“I think [the Prop 22 outcome] could have been different if access to that data was embedded in overall social movement work and a sense of solidarity with one another instead of the company,” Michelle Miller, co-founder and co-executive director at Coworker.org, told Truthout. Her organization provides tools, education and training support to workers engaged in organizing efforts, but was not involved in organizing against Prop 22. “We need to do good data policy work, but it always has to be embedded in a broader social movement strategy that emphasizes cooperation and how power aggregates (like data aggregates).”
While it’s impossible to know whether Prop 22 would have failed had AB25 not passed, it’s important that we more closely examine the relationship between data rights and workers’ rights. What happened in California — and frankly, what has been happening around the world — reflects a broader dynamic that extends beyond gig work.
Ultimately, these battles are neither about technology nor are they neutral: they are political. Prop 22 advocates, including service providers and secret funders, created a formidable coalitional force. Outspending opponents 12:1 in the most expensive ballot campaign in California’s history, more than $200 million went toward funding extensive digital and TV advertising, texts, emails and app notifications, as well as the use of controversial tactics to persuade employees. Indeed, from the vantage point of rideshare companies, it was a worthwhile investment: One day after the vote, Uber and Lyft gained $13 billion in combined market value.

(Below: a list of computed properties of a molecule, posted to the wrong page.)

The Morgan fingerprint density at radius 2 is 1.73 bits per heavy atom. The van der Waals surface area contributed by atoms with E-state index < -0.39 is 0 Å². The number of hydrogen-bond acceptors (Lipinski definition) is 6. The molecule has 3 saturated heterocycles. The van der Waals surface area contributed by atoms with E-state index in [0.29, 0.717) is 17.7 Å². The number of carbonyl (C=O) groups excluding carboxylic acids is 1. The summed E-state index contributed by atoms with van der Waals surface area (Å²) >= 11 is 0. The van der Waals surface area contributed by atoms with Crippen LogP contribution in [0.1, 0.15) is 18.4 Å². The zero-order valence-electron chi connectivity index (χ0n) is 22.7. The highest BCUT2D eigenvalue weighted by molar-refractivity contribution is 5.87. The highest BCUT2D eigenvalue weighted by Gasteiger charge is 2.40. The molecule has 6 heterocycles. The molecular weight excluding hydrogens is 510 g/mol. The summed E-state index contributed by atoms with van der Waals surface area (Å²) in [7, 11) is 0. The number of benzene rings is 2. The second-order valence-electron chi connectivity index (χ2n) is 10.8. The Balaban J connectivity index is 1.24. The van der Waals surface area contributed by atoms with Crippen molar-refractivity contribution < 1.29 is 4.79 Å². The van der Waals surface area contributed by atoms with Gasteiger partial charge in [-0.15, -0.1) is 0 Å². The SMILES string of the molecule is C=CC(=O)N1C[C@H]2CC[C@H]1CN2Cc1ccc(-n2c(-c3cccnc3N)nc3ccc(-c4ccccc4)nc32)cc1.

Prop 22 advocates are already maneuvering to have California’s law codified at the federal level, pushing a national campaign to win over the public. In the coming months, as a growing coalition of groups, including unions, state labor federations, worker centers and progressive worker advocacy organizations seek to hold the Biden administration accountable on workers’ rights issues, workers’ data rights should also be front and center.
For the most part, the few data rights laws on the books in the U.S. have been written to protect consumers from the exploitation and monetization of data. However, excluding workers from these laws allows these companies enough wiggle room to instead exploit workers through many of the same practices. But here’s the thing: most consumers are workers, and most workers are consumers. It’s time to advance data rights legislation that acknowledges this reality and protects people, regardless of whether they’re behind the wheel or in the backseat of an Uber.